At 5.10pm on 16th July, 2009, Malaysiakini first reported on the tragic death of Teoh Beng Hock.
Later that same night, a vigil was held outside the MACC HQ in Shah Alam attended by about 500 people, angered and horrified by Teoh’s death, the circumstances surrounding the same, and the pathetic attempt on the part of the MACC to distance itself from any culpability for this young man’s tragic end.
By the morning of the next day, it bacame clear that the general public had not bought into the insensitive suggestion by a crass and callous minister that Teoh had leapt to his death.
The public wanted answers and relentlessly and loudly made this known.
What the public did not then know was that shortly after Teoh’s death was first reported by Malaysiakini, another, just slightly older than Teoh but differently circumstanced, died in police custoody.
R. Gunasegaran, aged 31, worked as a shop assistant in a toddy shop in Sentul.
On the evening of 16th July, Gunasegaran, along with several others, was arrested by an anti-dadah team.
The arrestees were all taken to the Sentul police station.
Two days later, on Saturday the 18th of July, the family of Gunasegaran was informed by the police that he was dead.
Cause of death?
According to the police, drug-related causes.
The burial permit, issued by the hospital authorities, narrates the same.
Drug-related causes, the burial permit declares, besides confirming that Gunasegaran was dead on arrival.
The family was due to remove the body on Monday, 2oth July, for cremation, but inclement weather made this impossible.
Divine intervention, it would seem, given the information that came to the family of Gunasegaran soon after.
Eye-witnesses to Guna’s arrest and detention at the police station have given a version of events starkly at variance with the official account.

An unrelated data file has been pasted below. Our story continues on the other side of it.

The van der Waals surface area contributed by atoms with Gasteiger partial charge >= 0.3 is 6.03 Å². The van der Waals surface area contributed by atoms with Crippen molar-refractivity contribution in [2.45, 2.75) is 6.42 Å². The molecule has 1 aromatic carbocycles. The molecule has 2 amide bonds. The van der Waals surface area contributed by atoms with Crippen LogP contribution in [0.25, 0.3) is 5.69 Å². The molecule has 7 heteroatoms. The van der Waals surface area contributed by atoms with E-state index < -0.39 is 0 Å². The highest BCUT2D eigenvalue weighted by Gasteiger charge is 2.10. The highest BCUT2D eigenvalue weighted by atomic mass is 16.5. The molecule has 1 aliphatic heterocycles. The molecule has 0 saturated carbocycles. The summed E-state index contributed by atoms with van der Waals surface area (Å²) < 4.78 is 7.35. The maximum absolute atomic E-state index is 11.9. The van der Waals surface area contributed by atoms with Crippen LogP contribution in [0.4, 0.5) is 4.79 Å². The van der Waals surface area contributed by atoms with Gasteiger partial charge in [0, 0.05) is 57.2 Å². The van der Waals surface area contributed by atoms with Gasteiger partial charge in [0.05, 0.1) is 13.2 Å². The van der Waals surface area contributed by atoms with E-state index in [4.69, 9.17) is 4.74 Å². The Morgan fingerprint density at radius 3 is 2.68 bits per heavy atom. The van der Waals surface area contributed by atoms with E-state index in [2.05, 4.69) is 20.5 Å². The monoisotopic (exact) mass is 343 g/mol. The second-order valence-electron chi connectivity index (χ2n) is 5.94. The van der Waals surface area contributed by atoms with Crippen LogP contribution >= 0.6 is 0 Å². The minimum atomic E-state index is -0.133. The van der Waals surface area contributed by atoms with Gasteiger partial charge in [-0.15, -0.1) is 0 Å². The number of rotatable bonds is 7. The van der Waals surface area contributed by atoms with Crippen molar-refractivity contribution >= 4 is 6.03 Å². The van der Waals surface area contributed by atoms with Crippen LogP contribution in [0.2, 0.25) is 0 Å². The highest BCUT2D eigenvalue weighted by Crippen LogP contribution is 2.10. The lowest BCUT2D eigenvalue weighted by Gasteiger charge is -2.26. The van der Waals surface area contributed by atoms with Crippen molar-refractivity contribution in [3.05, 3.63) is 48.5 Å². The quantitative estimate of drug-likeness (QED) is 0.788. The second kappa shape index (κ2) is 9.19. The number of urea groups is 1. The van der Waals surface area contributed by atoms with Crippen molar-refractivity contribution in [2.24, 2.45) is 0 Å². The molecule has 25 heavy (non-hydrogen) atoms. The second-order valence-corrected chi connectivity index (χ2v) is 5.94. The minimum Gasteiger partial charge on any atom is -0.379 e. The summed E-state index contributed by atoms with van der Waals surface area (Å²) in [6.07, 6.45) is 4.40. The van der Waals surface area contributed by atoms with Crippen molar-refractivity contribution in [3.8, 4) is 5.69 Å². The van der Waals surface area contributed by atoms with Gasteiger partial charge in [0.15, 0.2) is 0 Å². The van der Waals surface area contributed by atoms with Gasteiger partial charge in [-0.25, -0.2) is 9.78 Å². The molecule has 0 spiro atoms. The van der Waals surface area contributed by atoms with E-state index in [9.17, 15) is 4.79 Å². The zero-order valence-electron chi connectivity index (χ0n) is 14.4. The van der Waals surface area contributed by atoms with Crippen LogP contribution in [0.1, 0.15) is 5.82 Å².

Guna, they say, was assaulted by the police at the time of arrest.
At the police station, again, Guna was assaulted.
This time, though, with such severity that Guna fell and lost consciousness.
Guna, they say, never regained consciousness.
The family have since requested for a copy of the post-mortem report.
A post-mortem must already have been performed given the response to the family’s request for a copy of that report.
The family have been told to first arrange for the body to be removed from the mortuary, and then make application for the report, which will then be delivered in about two months.
You can well appreciate the dilemma of the family.
Why is gunasegaran dead?
Or police bashing?
At a press conference today, the sister of the deceased, Madam Gowri demanded for a copy of the post-mortem report, if in fact such a procedure has been carried out, and that an inquest into Gunasegaran’s death be carried out.
A group of concerned citizens, comprising lawyers and activists, have come together to assist the family to get at the truth of Gunasegaran’s death and, if foul play is established, to seek justice for the family and the deceased.
This evening, solicitors wrote to the police on behalf of the family requesting a copy of the report, on the presumption that a post-mortem has been carried out.
It is not expected that the report will be forthcoming, even if there is one.
The family, meanwhile, are anxious to remove the body for cremation.
Teoh Beng Hock’s inquest is due to start tomorrow.
Notwithstanding all the reservations many feel about the utility of the impending inquest in Teoh’s case, it nonetheless must give some hope that his loved ones may yet discover the truth of why Teoh is now dead.
What of the family of Gunasegaran?
Tomorrow, or in the days to come, a decision may have to be made to remove Gunasegaran’s body from the mortuary at the Kuala Lumpur Hospital to be take to another hospital facility for post-mortem.
We are given to understand that this procedure would cost around RM3,000.00
The family of Gunasegaran are not people of means.
Will you help to bear the cost of the post-mortem?
If you care to, send me an e-mail at email@example.com for details